During the British mandate in Palestine, the Italian Catholics campaigned for greater Italian involvement in the region’s politics. To achieve this, the religious factors, linked with the necessity to guarantee Catholic rights to the Holy Places and the life of Catholic communities, were often used to reinforce Italian political ambitions. This policy was actively pursued before 1922, the year of the official establishment of the British mandate. Even after this, these issues continued to draw attention, gaining more importance during the periods of crisis such as the disturbances of 1929, the great Arab revolt (1936-1939) and at the beginning of the Second World War. In the same way, during the first Arab-Israeli war, in 1948, the Franciscan Delegation of the Holy Land in Rome pro-moted a campaign to form a so called «militia» to safeguard the Palestinian sanctuaries and protect Italian interests in the region.
The aim of this article is to investigate how these national-religious attitudes changed over the tumultuous period of the British mandate, trying to understand if these campaigns had any influence on Italian policy in that region.
The aim of this article is to investigate the spread into British Palestine of one of the most virulent Anti-Semitic pamphlets: The Protocols of the Elders of Zion. To this end, this essay focuses on both local and global issues, bringing to light some aspects of the life and organization of the Latin community in Jerusalem during the early years of the British mandate. On the 5th of January 1926 the official magazine of the Latin Patriarchate, the «Raqib Seyon», published a review of the Arab translation of The Protocols of the Elders of Zion, underlining that this book was «worthy to be read by all the Arabs» because it «shows the bad intentions of the Zionists». The Zionist leaders tried to secure a denial from the Holy See and a Vatican declaration denouncing the falsity of The Protocols. The whole issue was directly manged by the World Zionist Organization which establish many channels of communication with the Vatican. The Jewish American association also entered into this controversy, asking that the Vatican distance itself from the review. Despite this strong campaign, the Catholic press remained silent, and the Latin Patriarchate decided to close the «Raqib Seyon» without any explanation.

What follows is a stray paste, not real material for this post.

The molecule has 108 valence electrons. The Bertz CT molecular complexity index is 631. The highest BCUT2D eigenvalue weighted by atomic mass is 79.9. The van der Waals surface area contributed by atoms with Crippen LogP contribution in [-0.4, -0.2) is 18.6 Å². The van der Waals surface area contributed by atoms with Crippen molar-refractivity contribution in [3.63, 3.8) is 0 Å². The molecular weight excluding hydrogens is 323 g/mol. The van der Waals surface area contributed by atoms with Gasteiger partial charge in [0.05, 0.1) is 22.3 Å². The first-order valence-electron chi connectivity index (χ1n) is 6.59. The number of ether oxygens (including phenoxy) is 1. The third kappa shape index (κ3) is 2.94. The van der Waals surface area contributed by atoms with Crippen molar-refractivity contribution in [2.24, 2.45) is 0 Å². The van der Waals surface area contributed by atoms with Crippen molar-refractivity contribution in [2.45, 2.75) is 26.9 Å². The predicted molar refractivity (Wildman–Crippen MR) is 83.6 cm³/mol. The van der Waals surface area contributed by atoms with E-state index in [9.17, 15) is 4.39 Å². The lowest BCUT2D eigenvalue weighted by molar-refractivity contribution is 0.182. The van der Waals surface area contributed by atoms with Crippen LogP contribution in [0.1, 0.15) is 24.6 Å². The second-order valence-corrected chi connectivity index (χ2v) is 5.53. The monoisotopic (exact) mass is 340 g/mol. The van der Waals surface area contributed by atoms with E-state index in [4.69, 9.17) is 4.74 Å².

The article analyzes some of the many testimonies written by Italian pilgrims visiting the Holy Land between the Balfour Declaration (1917) and the promulgation of the conciliar declaration Nostra Aetate, dedicated to the relations between the Catholic Church and non Christian religions. Such an extended time frame allows to achieve two goals. The first is to identify the linguistic transformations in this literary corpus in regards to the representation of the Middle Eastern world through the travel books written by Christian pilgrims, a source so far unused. The second goal concerns the perception that the Catholics had of Judaism in its historical, political and religious dimension, and how these have changed over the decades. By analyzing the linguistic, cultural and ideologi-cal frames used in these travel accounts to describe the complex Palestinian reality first, and the Israeli one after, it will be possible to adopt a different perspective.
The objective of this work is to analyse the Holy See’s attitude in the two-years from the Sanremo Conference, in the April 1920, when the Mandate for Palestine was appointed to Great Britain, and its approval, in July 1922. The Pope was deep concerned for the protection of the Arab-Catholic communities in the Holy Land and for Jerusalem and the Holy Places of Christianity, because of Great Britain support of Zionism and the Protestant and schismatic churches.
Within the international debate on political order in Palestine, we analyze Vatican relations with the British government and Catholic Church attitude towards Zionism, through investigation of Vatican archival collections and the main sources of the Catholic press. The aim is to discover how much weight did the theological factor have on Vatican oppo-sition on British draft Mandate for Palestine.